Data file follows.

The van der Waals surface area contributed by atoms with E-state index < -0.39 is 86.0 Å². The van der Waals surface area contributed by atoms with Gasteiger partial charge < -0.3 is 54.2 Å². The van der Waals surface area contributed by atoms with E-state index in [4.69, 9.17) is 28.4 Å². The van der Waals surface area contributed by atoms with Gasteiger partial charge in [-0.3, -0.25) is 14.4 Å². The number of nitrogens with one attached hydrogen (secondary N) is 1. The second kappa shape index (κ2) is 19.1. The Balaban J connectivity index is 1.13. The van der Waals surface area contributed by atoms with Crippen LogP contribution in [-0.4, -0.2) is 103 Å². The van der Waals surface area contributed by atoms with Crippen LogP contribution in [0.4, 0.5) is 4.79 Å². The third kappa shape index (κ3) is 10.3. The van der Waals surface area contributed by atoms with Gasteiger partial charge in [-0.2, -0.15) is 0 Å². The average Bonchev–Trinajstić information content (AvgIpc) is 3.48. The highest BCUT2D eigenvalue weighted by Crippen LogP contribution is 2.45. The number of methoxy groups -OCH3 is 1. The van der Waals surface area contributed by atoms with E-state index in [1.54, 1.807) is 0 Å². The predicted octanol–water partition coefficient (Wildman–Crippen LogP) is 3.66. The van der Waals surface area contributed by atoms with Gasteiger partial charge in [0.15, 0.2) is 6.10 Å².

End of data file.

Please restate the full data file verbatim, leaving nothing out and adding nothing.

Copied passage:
The van der Waals surface area contributed by atoms with E-state index < -0.39 is 86.0 Å². The van der Waals surface area contributed by atoms with Gasteiger partial charge < -0.3 is 54.2 Å². The van der Waals surface area contributed by atoms with E-state index in [4.69, 9.17) is 28.4 Å². The van der Waals surface area contributed by atoms with Gasteiger partial charge in [-0.3, -0.25) is 14.4 Å². The number of nitrogens with one attached hydrogen (secondary N) is 1. The second kappa shape index (κ2) is 19.1. The Balaban J connectivity index is 1.13. The van der Waals surface area contributed by atoms with Crippen LogP contribution in [-0.4, -0.2) is 103 Å². The van der Waals surface area contributed by atoms with Crippen LogP contribution in [0.4, 0.5) is 4.79 Å². The third kappa shape index (κ3) is 10.3. The van der Waals surface area contributed by atoms with Gasteiger partial charge in [-0.2, -0.15) is 0 Å². The average Bonchev–Trinajstić information content (AvgIpc) is 3.48. The highest BCUT2D eigenvalue weighted by Crippen LogP contribution is 2.45. The number of methoxy groups -OCH3 is 1. The van der Waals surface area contributed by atoms with E-state index in [1.54, 1.807) is 0 Å². The predicted octanol–water partition coefficient (Wildman–Crippen LogP) is 3.66. The van der Waals surface area contributed by atoms with Gasteiger partial charge in [0.15, 0.2) is 6.10 Å².